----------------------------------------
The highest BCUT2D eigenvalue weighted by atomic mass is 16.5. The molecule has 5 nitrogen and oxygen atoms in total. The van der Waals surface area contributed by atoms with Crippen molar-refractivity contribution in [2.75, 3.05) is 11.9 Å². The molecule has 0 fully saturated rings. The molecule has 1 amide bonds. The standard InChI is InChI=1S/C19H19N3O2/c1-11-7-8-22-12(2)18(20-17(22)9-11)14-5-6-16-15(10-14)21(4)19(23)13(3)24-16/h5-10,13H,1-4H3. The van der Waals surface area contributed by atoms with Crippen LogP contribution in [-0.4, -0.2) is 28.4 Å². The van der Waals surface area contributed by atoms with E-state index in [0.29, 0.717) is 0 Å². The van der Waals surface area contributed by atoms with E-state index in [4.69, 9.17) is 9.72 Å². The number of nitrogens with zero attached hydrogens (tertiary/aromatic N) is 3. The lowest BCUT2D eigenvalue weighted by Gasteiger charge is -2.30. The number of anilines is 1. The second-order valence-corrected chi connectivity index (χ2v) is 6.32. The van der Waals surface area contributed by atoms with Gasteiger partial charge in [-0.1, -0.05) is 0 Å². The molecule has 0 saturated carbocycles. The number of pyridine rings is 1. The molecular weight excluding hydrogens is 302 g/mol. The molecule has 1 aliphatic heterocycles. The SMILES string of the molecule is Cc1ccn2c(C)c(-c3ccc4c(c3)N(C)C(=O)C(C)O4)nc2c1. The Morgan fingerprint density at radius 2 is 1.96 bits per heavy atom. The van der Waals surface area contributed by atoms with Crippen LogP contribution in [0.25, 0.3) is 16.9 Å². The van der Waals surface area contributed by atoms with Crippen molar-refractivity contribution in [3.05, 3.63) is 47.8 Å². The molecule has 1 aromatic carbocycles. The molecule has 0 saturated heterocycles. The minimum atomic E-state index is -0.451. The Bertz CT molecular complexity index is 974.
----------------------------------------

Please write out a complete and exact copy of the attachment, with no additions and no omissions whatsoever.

The highest BCUT2D eigenvalue weighted by atomic mass is 16.5. The molecule has 5 nitrogen and oxygen atoms in total. The van der Waals surface area contributed by atoms with Crippen molar-refractivity contribution in [2.75, 3.05) is 11.9 Å². The molecule has 0 fully saturated rings. The molecule has 1 amide bonds. The standard InChI is InChI=1S/C19H19N3O2/c1-11-7-8-22-12(2)18(20-17(22)9-11)14-5-6-16-15(10-14)21(4)19(23)13(3)24-16/h5-10,13H,1-4H3. The van der Waals surface area contributed by atoms with Crippen LogP contribution in [-0.4, -0.2) is 28.4 Å². The van der Waals surface area contributed by atoms with E-state index in [0.29, 0.717) is 0 Å². The van der Waals surface area contributed by atoms with E-state index in [4.69, 9.17) is 9.72 Å². The number of nitrogens with zero attached hydrogens (tertiary/aromatic N) is 3. The lowest BCUT2D eigenvalue weighted by Gasteiger charge is -2.30. The number of anilines is 1. The second-order valence-corrected chi connectivity index (χ2v) is 6.32. The van der Waals surface area contributed by atoms with Gasteiger partial charge in [-0.1, -0.05) is 0 Å². The molecule has 0 saturated carbocycles. The number of pyridine rings is 1. The molecular weight excluding hydrogens is 302 g/mol. The molecule has 1 aliphatic heterocycles. The SMILES string of the molecule is Cc1ccn2c(C)c(-c3ccc4c(c3)N(C)C(=O)C(C)O4)nc2c1. The Morgan fingerprint density at radius 2 is 1.96 bits per heavy atom. The van der Waals surface area contributed by atoms with Crippen LogP contribution in [0.25, 0.3) is 16.9 Å². The van der Waals surface area contributed by atoms with Crippen molar-refractivity contribution in [3.05, 3.63) is 47.8 Å². The molecule has 1 aromatic carbocycles. The molecule has 0 saturated heterocycles. The minimum atomic E-state index is -0.451. The Bertz CT molecular complexity index is 974.